Overrobe (Uchikake) with Bamboo

Overrobe (Uchikake) with Bamboo
New Wedding Favors
Image by peterjr1961
Overrobe (Uchikake) with Bamboo by Gion Nankai (Japanese, 1677–1751)
Japan; Edo period (1615–1868); first half of the 18th century

This rare uchikake is the work of Gion Nankai, a well-known poet and artist of the early Nanga movement. Bamboo, vividly painted here in light and dark ink and enhanced with a mist of gold powder, was a favored theme of Nanga artists, who were largely based in the Kyoto area and often had backgrounds in Confucian studies and Chinese literati theory.

Karakane Kôryû (1675–1738), a merchant and literary scholar from Izumi Sano (in present-day Osaka), commissioned this bamboo overrobe for one of his concubines; it was thereafter treasured as a family heirloom. In 1824, on the occasion of the marriage of one of Kôryû’s great-granddaughters, the literati poet Rai San’yô (1780–1832) wrote a laudatory kanshi (a poem written entirely in Chinese characters) about the unsigned garment, thus securing its pedigree.

Long sleeves of twilled silk from Wu,
as white as snow.
Upon them painted bamboo thrusts
as if alive.

Madam [Shimo]mura, from the north hall
of the Karakane family,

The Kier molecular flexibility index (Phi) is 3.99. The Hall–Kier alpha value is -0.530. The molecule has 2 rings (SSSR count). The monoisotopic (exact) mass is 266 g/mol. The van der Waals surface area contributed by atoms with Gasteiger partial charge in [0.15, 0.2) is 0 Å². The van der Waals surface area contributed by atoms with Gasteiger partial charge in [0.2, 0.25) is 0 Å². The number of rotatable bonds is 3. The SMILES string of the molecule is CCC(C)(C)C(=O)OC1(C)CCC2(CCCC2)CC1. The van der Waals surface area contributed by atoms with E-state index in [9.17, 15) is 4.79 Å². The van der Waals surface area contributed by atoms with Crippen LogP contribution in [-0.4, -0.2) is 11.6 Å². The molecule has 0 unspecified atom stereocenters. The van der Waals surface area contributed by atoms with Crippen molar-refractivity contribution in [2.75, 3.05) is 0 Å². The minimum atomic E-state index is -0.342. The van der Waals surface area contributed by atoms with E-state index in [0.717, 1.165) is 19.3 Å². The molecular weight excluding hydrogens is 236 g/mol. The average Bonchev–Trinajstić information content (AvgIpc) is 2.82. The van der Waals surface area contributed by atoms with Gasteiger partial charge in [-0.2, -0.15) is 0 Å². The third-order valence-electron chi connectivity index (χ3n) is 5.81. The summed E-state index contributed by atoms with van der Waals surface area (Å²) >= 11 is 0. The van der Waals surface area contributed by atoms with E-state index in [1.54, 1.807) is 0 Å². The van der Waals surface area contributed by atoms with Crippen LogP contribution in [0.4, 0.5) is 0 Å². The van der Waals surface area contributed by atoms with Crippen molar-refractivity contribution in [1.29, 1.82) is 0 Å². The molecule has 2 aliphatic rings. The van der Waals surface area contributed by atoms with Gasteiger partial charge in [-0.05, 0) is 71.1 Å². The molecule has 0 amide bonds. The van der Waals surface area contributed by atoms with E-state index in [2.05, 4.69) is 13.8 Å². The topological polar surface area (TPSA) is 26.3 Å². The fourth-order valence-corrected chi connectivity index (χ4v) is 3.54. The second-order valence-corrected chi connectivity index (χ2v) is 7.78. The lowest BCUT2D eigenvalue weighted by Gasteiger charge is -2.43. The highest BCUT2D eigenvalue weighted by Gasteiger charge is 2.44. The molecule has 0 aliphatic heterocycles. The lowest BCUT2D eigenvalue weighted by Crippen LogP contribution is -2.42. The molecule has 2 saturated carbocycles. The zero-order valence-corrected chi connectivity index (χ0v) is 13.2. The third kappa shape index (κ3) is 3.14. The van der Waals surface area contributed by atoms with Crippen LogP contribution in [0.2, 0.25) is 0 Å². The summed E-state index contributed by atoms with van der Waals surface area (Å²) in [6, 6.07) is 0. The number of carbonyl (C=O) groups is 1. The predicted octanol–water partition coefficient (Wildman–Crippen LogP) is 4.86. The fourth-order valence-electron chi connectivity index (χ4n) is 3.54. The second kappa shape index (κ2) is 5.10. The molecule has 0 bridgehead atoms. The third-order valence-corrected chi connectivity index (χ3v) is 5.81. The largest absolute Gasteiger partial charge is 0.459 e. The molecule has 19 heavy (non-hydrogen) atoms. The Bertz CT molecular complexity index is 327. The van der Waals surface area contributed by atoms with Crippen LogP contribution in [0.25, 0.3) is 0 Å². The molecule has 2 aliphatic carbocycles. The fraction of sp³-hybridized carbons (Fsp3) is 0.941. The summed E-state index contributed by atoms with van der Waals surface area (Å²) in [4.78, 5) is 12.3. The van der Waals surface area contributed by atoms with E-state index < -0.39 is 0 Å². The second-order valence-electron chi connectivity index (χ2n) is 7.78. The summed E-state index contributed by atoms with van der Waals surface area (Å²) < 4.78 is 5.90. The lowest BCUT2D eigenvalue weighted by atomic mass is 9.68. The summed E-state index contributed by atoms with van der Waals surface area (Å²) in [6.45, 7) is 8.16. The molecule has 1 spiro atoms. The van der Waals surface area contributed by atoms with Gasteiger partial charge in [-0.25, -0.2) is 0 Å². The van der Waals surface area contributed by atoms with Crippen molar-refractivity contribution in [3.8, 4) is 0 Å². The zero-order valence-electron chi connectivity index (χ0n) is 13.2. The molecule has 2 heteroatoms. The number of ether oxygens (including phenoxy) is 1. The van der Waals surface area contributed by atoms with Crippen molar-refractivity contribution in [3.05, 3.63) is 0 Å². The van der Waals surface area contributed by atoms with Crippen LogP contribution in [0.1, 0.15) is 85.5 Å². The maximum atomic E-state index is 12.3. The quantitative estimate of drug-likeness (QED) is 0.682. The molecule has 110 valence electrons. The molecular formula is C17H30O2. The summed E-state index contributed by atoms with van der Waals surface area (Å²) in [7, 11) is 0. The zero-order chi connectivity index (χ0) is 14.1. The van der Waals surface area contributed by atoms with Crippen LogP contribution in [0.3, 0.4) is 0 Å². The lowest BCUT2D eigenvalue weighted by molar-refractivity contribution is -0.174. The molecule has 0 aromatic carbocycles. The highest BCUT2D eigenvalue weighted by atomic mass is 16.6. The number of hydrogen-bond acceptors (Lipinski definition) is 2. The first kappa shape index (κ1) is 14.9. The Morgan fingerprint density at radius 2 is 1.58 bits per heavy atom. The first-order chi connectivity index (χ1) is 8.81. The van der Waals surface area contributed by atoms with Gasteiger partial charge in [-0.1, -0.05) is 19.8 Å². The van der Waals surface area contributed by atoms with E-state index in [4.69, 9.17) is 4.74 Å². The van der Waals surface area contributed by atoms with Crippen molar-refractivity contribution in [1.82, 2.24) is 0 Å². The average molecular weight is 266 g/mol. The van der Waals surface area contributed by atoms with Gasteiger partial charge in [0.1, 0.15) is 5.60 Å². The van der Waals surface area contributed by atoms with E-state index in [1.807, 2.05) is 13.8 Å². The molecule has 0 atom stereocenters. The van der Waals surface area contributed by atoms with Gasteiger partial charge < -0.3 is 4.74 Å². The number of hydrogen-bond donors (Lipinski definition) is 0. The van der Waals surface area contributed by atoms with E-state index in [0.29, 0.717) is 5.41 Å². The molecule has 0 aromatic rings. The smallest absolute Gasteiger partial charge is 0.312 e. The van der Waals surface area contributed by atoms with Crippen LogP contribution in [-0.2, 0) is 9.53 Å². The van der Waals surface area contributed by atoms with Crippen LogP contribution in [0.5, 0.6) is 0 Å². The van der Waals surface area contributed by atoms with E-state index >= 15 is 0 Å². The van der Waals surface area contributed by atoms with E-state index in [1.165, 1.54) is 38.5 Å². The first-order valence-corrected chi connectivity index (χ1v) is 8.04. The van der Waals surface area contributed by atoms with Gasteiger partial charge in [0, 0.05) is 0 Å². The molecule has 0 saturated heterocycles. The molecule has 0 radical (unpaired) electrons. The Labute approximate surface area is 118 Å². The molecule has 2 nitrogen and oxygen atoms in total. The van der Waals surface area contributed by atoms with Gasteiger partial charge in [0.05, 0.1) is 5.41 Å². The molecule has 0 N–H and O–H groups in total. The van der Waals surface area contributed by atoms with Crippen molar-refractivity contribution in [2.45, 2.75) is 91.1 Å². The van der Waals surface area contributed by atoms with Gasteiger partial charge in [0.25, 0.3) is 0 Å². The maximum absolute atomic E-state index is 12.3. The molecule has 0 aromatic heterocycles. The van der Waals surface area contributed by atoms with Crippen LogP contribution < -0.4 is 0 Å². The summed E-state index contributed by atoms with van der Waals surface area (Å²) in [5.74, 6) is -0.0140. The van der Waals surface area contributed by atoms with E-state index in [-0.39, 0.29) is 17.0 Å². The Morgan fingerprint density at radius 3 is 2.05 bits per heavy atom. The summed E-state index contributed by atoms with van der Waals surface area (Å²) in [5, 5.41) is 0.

In her wedding trousseau, precious
without compare.
Carefully wrapped up at the bottom of a
chest, no one dared wear it.
Her grandmother’s thing, handed down
by her mother.

Who could have painted such beautiful
The record states: by Gion known
as Yoichi.
Ah, Nankai, was it he or not?
For the one in the ladies’ chamber, he
painted the skirt of the robe.

At that time, old man Karakane was
a dilettante.
On famous gardens, he composed
splendid poems.
Once he persuaded the master
[Nankai] to stay at his mansion.
The whole household rejoiced, waited
upon him, and surrounded him
like a human screen.

At times, with wine at his side, he
dipped into the ink.
Droplets make Xiang rain from the
movements of his hand.
[The brush,] like rising hare and
swooping falcon, without care
for where it might land.
Clothes and socks of the same fabric,
the brush abruptly flew.
The fair ones stretched out silk in
substitution of the silk canvas.
Facing straight at the skirts, here thin
here plump, contesting.

Sir, do you not know that formerly
Yang Shen was exiled to Dian
[Yunnan] and Shu [Sichuan]?
On the pretty girl’s robe always
remains the scent of wine
and ink.
Men say, "Enough to wear down a
man’s spirit."
But, what the famous did was

The lady still knows how to respect
old excellence.
What her family instructions urged
was unlike present fashions.
Nowadays, the eyes of rich young men
in silk trousers are callow.
She is willing to believe that ink traces
are superior to fine silk garments.

I make a song to sing of this affair.
What coils in the bosom is ten-
thousand-foot bamboo.

—Rai San’yô
(transl. Sadako Ohki)

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